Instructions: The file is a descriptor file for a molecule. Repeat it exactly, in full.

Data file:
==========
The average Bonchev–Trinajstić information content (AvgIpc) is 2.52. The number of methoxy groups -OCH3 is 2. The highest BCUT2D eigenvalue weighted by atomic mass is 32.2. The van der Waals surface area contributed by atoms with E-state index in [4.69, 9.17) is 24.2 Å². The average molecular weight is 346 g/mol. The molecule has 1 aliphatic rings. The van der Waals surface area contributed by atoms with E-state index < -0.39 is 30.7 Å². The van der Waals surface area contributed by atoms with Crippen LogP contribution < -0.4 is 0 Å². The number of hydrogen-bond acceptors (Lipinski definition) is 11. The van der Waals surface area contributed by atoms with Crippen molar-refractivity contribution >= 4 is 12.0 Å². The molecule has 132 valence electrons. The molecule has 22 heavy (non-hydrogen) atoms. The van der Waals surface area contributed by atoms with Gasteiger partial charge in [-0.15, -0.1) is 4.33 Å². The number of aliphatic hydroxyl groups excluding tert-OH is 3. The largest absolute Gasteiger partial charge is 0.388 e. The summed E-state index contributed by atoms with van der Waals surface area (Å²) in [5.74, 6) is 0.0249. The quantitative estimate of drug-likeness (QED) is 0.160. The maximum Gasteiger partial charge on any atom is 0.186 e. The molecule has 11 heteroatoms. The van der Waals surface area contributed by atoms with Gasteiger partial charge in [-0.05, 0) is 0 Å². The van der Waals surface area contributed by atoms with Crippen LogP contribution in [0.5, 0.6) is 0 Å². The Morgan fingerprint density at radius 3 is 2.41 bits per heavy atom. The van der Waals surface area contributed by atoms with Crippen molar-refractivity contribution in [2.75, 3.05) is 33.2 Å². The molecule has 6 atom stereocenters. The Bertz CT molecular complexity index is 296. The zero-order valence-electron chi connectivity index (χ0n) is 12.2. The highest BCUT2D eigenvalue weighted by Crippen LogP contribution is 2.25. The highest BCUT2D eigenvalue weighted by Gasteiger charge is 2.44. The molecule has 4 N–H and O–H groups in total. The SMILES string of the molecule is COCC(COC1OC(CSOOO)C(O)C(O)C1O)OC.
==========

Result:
The average Bonchev–Trinajstić information content (AvgIpc) is 2.52. The number of methoxy groups -OCH3 is 2. The highest BCUT2D eigenvalue weighted by atomic mass is 32.2. The van der Waals surface area contributed by atoms with E-state index in [4.69, 9.17) is 24.2 Å². The average molecular weight is 346 g/mol. The molecule has 1 aliphatic rings. The van der Waals surface area contributed by atoms with E-state index < -0.39 is 30.7 Å². The van der Waals surface area contributed by atoms with Crippen LogP contribution < -0.4 is 0 Å². The number of hydrogen-bond acceptors (Lipinski definition) is 11. The van der Waals surface area contributed by atoms with Crippen molar-refractivity contribution >= 4 is 12.0 Å². The molecule has 132 valence electrons. The molecule has 22 heavy (non-hydrogen) atoms. The van der Waals surface area contributed by atoms with Gasteiger partial charge in [-0.15, -0.1) is 4.33 Å². The number of aliphatic hydroxyl groups excluding tert-OH is 3. The largest absolute Gasteiger partial charge is 0.388 e. The summed E-state index contributed by atoms with van der Waals surface area (Å²) in [5.74, 6) is 0.0249. The quantitative estimate of drug-likeness (QED) is 0.160. The maximum Gasteiger partial charge on any atom is 0.186 e. The molecule has 11 heteroatoms. The van der Waals surface area contributed by atoms with Gasteiger partial charge in [-0.05, 0) is 0 Å². The van der Waals surface area contributed by atoms with Crippen LogP contribution in [0.5, 0.6) is 0 Å². The Morgan fingerprint density at radius 3 is 2.41 bits per heavy atom. The van der Waals surface area contributed by atoms with Crippen molar-refractivity contribution in [2.75, 3.05) is 33.2 Å². The molecule has 6 atom stereocenters. The Bertz CT molecular complexity index is 296. The zero-order valence-electron chi connectivity index (χ0n) is 12.2. The highest BCUT2D eigenvalue weighted by Crippen LogP contribution is 2.25. The highest BCUT2D eigenvalue weighted by Gasteiger charge is 2.44. The molecule has 4 N–H and O–H groups in total. The SMILES string of the molecule is COCC(COC1OC(CSOOO)C(O)C(O)C1O)OC.